Some of that diverse attack will not just come from the senior class. Westbrook has a nice array of juniors in Joey Caslin, Sammy Freeman, and Evan McIntyre. They each saw plenty of varsity minutes last season.
“Joey Caslin has gained something like 20 pounds, and he’s grown three inches since last season,” said Beeman. “Sammy Freeman is also a pretty big strong kid at 6-foot-1, and Evan McIntyre is probably about 6-foot-3. They are all really solid, good contributors.”
Roster depth could prove much more important this campaign than in seasons past. The Knights have plenty of underclassmen who could see some time on the floor, but there are already two sophomores who saw meaningful minutes last year in Brandon Naccarato and Ryan Engles.
“Brandon played some varsity minutes for us last year. We love him. He’s a competitor, hard-nosed, and he really goes after it,” said Beeman. “Ryan’s very athletic, even if he’s not polished. Athleticism plays well in the Shoreline, and he has plenty of athleticism.”
Westbrook will mostly look to keep the players and the ball zipping around the court. Coach Beeman wants his team taking open shots and driving to the basket as often as possible.
“I’m a motion guy as far as offense is concerned. I want a lot of movement by all five guys,” said Beeman. “I think this day and age, we need all five guys facing the basket. If you can get to the basket in two or three dribbles, you should be going for it. It’s all about ball movement and people movement.”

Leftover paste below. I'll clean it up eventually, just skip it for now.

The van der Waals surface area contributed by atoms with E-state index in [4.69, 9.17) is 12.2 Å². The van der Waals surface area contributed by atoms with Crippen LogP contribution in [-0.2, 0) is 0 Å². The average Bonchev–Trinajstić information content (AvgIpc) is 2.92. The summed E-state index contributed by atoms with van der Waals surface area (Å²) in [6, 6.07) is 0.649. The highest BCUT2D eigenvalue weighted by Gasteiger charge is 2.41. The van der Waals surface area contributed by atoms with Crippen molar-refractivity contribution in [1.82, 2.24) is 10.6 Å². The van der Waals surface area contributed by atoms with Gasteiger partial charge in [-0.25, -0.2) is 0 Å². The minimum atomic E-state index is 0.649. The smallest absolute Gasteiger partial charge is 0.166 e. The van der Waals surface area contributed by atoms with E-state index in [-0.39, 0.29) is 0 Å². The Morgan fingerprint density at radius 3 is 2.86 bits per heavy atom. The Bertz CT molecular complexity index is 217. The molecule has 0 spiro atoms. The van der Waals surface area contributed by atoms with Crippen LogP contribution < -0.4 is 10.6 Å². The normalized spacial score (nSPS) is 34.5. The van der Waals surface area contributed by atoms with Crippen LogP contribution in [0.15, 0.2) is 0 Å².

Coach Beeman knows that he and his squad will have their work cut out for them this season. There will be plenty of bumps in the road that could include the need to temporarily shutdown or scramble to find a new opponent if another school shuts down. Regardless, he’ll be happy to see his players get whatever they can out of this season.
“It will be challenging, but we’re just approaching it saying that we are playing basketball. Whatever happens in the end, at least we get to play basketball,” Beeman said. “I’ve done this for 35 years. I’m not hearing balls bounce and sneakers squeaking. Obviously, I’m an adult, and I can deal with it, but I wonder how some of the kids that love the game are feeling about it. We are trying to be cognizant of that for the kids.”